In Crown Heights, a former armory serves the community
The Bedford Union Armory in Brooklyn’s Crown Heights was built in the early 1900s. Troops were stationed in the compound until 2011, when they were transferred to Fort Hamilton. The armory sat derelict until 2019, when developers began a substantial redevelopment process that transformed it into a mixed-use project dubbed the Major R. Owens Health and Wellness Community Center. The first component of the development – a leisure center – opened in October 2021.
New York architecture firm wonder took charge of the project for the client BFC Partners and used its expertise to solve social and environmental problems, while improving the quality of life of the community by proposing coherent and long-term solutions.
“The goal was to reactivate the site and transform the facility into a modernized functional center that provides vital services to the community, including a sports and cultural center and new housing, while preserving as much of the historic fabric as possible. “, Guido Hartray, one of the founding partners of Marvel, said commercial real estate director.
The new center was designed to combine recreational and extracurricular programs, cultural activities and support services under one roof. The Major R. Owens Community Health and Wellness Center includes a swimming pool, dance studios, indoor soccer field, and multiple basketball, volleyball, and tennis courts. Additionally, the interior space can be adapted to accommodate various activities such as farmers markets, movies and community gatherings, or transformed into formal spaces for non-profit organizations to provide tutoring, counseling , cultural programming and LGBTQ+ support on site.
The project also includes a residential component consisting of a new eight-story, 60-unit affordable building with a medical facility, and a 320,000-square-foot, 15-story residential building with 355 affordable and market-priced units. . The lower building is positioned along the south edge of the armory – its volume hinged to maintain the profile of the existing stables – and the larger residential building sits on a traversing lot extending from President Streets to Union Streets.
For the project to materialize as Marvel intended, rezoning was necessary, Hartray told us. The underlying logic of this rezoning was that while the proposed size of the program area was zoning compliant, accommodating and preserving the dramatic features of the existing building, flexibility in heights and setbacks was also required.
“For example, the exercise shed, the site’s most iconic element, is 80 feet high, but occupies only one floor of the program. To enable its preservation as an inspiring sporting and educational space, we needed the flexibility to build taller elements on other parts of the site,” he explained.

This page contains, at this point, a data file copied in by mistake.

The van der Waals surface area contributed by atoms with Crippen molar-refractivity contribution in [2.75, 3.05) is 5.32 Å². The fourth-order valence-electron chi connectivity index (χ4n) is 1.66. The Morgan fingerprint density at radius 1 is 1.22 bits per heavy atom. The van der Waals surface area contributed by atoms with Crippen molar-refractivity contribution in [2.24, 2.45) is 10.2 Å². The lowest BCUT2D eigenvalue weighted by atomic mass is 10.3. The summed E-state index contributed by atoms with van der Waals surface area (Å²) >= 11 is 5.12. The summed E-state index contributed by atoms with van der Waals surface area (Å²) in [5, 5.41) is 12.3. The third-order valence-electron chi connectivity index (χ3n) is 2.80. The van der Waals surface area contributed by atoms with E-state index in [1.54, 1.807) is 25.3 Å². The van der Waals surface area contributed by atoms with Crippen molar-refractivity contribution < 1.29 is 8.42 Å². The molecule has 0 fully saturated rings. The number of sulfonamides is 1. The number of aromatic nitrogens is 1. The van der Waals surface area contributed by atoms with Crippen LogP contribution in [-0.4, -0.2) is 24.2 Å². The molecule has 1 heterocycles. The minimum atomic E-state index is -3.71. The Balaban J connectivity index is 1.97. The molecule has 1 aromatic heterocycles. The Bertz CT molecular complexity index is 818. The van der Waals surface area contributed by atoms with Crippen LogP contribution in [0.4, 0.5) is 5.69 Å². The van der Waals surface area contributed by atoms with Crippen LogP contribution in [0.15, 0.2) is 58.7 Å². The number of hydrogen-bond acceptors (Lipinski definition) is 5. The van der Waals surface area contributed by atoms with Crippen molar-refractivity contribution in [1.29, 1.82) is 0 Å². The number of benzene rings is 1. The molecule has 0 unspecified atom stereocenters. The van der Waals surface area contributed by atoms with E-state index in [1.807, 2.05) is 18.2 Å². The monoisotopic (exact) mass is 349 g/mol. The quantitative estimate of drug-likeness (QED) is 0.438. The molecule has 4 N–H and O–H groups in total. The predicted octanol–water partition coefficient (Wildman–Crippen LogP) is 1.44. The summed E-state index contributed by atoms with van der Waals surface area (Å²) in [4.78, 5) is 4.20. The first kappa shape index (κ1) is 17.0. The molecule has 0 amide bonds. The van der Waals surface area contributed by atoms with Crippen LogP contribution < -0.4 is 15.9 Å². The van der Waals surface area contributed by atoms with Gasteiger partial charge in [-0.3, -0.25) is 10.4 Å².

The housing component and the community sports facility meet important needs of the neighborhood – the housing helps subsidize the creation of the sports centre.
“Dedicating the most spectacular spaces to community, cultural and educational use means that the history of this neighborhood remains intact and accessible, which would be impossible if the site had been relegated solely to housing,” added Hartray.
Marvel managed to preserve approximately 84% of the original Armory building, which on the one hand added to the project’s attention to sustainability and green practices, as preservation is an solid. green building strategy. On the other hand, it came with its challenges.
The attempt to install new housing in the former stable wing proved impossible, given the narrow range of room and unit sizes required for affordable housing. Therefore, all preserved historic areas are dedicated to community use.
In the end, the housing part was accommodated in the new construction areas and the development of two new buildings on a compact site with important historical buildings without damaging the structures and combining the new and the old in a fluid composition. and consistent, proved to be the most difficult aspects of this development. .
“The solution was to find a good match between the new programs and the historic spaces to be preserved so that parts of the building could be used with limited modifications. Programs that had more specific space needs, such as housing, were best served by new construction,” Hartray said.
The Major Owens Center also has an on-site cogeneration plant, which is expected to meet the project’s heating, cooling and power demand, removing it from the ConEd grid.
The new project did not come to fruition without controversy, leading to a long delay in the repurposing of the century-old building. But the response from the community has been enthusiastic and strong. Sports and community games are now open, with attendance and programs booming.
“I’m sure the vitality will only increase once the new accommodations open,” Hartray concluded. The housing components of the project are expected to open in 2022 and 2023.